Friday, April 25, 2008

Artist Friday - Vincent Skeltis

Re-posted due to a few errors on my part and not completely conveying the entire artistic view for this piece.

Vincent is a talented photographer in New York City and in addition to sharing his photography; he is also sharing his insight on Art vs. Commerce. Vincent was great enough to send a plethora of his work but I did have to edit it down a bit. My question... In your mind what distinguishes art from commerce?

The Short Answer: Taste! Personal taste.

The Long Answer: Your question is very broad, and in answering it I think it's necessary to note how I ended up here on your blog; My public suggestion to APE, asking him now to run his Free Promo a second time, except this time breaking image groupings into "art" and "commerce," rather than jumble all 297 photographers into one group. Looking at Rob's edit, I think a great majority of the pictures would fall into a commercial or lifestyle genre. Art involves more risk, and more obscurity. Pictures that are used to tell stories that aren’t necessarily clear, and images that are open to more interpretation. His edit may reflect the current state of our marketplace that he and his colleagues are used to seeing on a daily basis.

(It's important to note the ambiguity in the word "lifestyle" used above. There is a photographer who I came up with named Ryan McGinley, who's work currently challenges the idea that lifestyle isn't commercially artful. His pictures in many ways are the epitome of lifestyle photography, yet he's a thriving art star simultaneously doing campaigns for Puma, Verizon, Converse and Wrangler. The question isn't whether his pictures would be artful if his models weren't predominantly naked... It’s rather, what do art buyers latch onto when considering the photographer for their campaign? Great photographic skill? A specific technique? A body of work that is consistently one thing? A photographer with high-profile clients? A photographer with an already existing and expansive following? An opportunity to work with a top-tier guy? Someone already proven or accepted? Someone "discovered?" A similar photographic style to "insert photographer's name here______", but cheaper, less revered and chosen only for budgetary reasons? Or, is it all about the assumed specificity of the particular brand they're shopping for?)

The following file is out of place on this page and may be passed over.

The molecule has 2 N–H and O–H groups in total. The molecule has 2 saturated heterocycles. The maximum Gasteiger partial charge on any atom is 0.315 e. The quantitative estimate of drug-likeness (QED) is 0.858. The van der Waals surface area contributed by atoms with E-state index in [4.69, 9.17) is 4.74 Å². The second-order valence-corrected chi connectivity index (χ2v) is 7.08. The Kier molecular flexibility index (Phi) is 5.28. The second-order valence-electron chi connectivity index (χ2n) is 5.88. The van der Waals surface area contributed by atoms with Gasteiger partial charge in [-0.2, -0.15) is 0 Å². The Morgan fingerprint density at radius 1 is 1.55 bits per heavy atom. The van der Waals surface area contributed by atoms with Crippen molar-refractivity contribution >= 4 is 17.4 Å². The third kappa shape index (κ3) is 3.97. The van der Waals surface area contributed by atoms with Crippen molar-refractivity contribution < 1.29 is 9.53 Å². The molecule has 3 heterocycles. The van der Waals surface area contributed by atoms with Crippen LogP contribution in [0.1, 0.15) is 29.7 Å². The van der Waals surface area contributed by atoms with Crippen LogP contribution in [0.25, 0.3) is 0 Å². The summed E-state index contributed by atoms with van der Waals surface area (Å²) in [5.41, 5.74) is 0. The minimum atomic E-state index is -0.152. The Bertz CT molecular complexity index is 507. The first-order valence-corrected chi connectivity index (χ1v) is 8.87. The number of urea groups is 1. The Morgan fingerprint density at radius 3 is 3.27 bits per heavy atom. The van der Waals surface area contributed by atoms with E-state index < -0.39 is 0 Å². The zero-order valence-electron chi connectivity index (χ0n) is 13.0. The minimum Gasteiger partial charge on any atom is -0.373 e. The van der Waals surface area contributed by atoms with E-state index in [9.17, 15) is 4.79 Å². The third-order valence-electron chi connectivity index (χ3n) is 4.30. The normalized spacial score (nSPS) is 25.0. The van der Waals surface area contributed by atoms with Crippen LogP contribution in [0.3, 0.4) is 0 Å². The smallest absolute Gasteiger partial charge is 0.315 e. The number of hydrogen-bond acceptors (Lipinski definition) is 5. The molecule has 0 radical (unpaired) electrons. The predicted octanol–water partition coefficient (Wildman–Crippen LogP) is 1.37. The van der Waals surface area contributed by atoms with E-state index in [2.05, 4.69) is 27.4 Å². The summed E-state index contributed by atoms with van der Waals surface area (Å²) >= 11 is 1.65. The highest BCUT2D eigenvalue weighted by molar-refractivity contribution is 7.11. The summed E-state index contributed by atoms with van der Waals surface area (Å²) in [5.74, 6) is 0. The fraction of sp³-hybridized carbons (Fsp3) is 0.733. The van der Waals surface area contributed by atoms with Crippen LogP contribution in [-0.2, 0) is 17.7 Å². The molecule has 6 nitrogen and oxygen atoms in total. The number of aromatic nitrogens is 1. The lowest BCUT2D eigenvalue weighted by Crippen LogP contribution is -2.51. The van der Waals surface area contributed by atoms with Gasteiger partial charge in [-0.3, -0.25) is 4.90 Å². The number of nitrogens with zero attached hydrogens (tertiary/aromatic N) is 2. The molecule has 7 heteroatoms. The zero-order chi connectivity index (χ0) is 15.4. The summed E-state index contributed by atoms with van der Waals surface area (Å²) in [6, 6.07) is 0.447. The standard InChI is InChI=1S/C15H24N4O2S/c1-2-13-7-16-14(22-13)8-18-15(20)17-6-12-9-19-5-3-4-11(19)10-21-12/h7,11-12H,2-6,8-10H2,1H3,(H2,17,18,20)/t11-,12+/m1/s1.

Having been on both sides of the table during creative meetings; working both as a photographer and a creative director, I understand the process, the often mile-long line of red tape, etc., all the while trying to better understand the intended viewer, market and target demographic. However, where I personally lose the thread to the decision making process is when the opportunity to think outside the box and take a risk is an option. I'd risk it all (the project or job as both the photographer or the CD) to say something new and fresh in an unconventional way, whereas some of the people I've collaborated with will not. This is where "art" for me trumps commerce. I'm willing to chance a job's success based on a number of things - the exact same numbers of things are present for me while doing my personal and commercial work. (Now before you jump to conclusions, this isn't to say I'm irresponsible, unwilling or cavalier with my clients - I just won't hesitate to start the conversation about different possible directions or executions. An open dialogue and full disclosure is something I practice, mainly as a rule of learning.)

The "things" I'd be willing to chance for both personal and commercial work, and why: The most obvious - affording anyone the opportunity to chop me down. I only know what I think I know, and that's debatable. The chance to be wrong certainly loses out to the chance to move forward. I believe everyone is more or less capable of a lot of the same things. "No," and "I don't know how" or "I can't," doesn't really exist, and if information is presented in a way where people can attempt something new, make decisions and form opinions on their own, without feeling forced, belittled or degraded - then that is powerful and successful work, regardless of whether those decisions or opinions are positive or negative. Hard to do within advertising specifically, but to me that should always be the goal.